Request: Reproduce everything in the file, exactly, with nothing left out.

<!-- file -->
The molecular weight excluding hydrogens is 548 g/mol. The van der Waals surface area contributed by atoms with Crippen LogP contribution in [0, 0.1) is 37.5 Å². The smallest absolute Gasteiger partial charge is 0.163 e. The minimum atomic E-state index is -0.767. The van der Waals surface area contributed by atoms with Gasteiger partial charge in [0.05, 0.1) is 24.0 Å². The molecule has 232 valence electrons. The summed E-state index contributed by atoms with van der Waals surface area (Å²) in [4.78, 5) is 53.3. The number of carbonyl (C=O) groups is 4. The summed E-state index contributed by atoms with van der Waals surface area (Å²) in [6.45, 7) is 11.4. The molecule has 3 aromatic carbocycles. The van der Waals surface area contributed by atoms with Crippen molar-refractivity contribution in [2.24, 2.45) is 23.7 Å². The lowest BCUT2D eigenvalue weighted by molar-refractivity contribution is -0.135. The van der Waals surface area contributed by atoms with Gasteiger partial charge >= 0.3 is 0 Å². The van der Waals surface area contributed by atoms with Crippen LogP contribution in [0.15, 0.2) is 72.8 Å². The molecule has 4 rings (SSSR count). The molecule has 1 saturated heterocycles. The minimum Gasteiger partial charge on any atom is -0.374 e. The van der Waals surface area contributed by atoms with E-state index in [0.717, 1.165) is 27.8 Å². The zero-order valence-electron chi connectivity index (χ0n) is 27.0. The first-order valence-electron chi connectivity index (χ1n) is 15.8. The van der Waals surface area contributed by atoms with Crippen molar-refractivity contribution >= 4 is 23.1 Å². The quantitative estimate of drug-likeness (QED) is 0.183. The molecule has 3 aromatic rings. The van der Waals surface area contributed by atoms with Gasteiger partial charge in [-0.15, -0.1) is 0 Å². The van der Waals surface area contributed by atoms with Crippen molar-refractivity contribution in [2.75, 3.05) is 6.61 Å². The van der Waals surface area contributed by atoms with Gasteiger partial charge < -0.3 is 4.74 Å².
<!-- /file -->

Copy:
The molecular weight excluding hydrogens is 548 g/mol. The van der Waals surface area contributed by atoms with Crippen LogP contribution in [0, 0.1) is 37.5 Å². The smallest absolute Gasteiger partial charge is 0.163 e. The minimum atomic E-state index is -0.767. The van der Waals surface area contributed by atoms with Gasteiger partial charge in [0.05, 0.1) is 24.0 Å². The molecule has 232 valence electrons. The summed E-state index contributed by atoms with van der Waals surface area (Å²) in [4.78, 5) is 53.3. The number of carbonyl (C=O) groups is 4. The summed E-state index contributed by atoms with van der Waals surface area (Å²) in [6.45, 7) is 11.4. The molecule has 3 aromatic carbocycles. The van der Waals surface area contributed by atoms with Crippen molar-refractivity contribution in [2.24, 2.45) is 23.7 Å². The lowest BCUT2D eigenvalue weighted by molar-refractivity contribution is -0.135. The van der Waals surface area contributed by atoms with Gasteiger partial charge >= 0.3 is 0 Å². The van der Waals surface area contributed by atoms with Crippen LogP contribution in [0.15, 0.2) is 72.8 Å². The molecule has 4 rings (SSSR count). The molecule has 1 saturated heterocycles. The minimum Gasteiger partial charge on any atom is -0.374 e. The van der Waals surface area contributed by atoms with E-state index in [0.717, 1.165) is 27.8 Å². The zero-order valence-electron chi connectivity index (χ0n) is 27.0. The first-order valence-electron chi connectivity index (χ1n) is 15.8. The van der Waals surface area contributed by atoms with Crippen molar-refractivity contribution >= 4 is 23.1 Å². The quantitative estimate of drug-likeness (QED) is 0.183. The molecule has 3 aromatic rings. The van der Waals surface area contributed by atoms with Gasteiger partial charge in [-0.15, -0.1) is 0 Å². The van der Waals surface area contributed by atoms with Crippen molar-refractivity contribution in [2.75, 3.05) is 6.61 Å². The van der Waals surface area contributed by atoms with Gasteiger partial charge < -0.3 is 4.74 Å².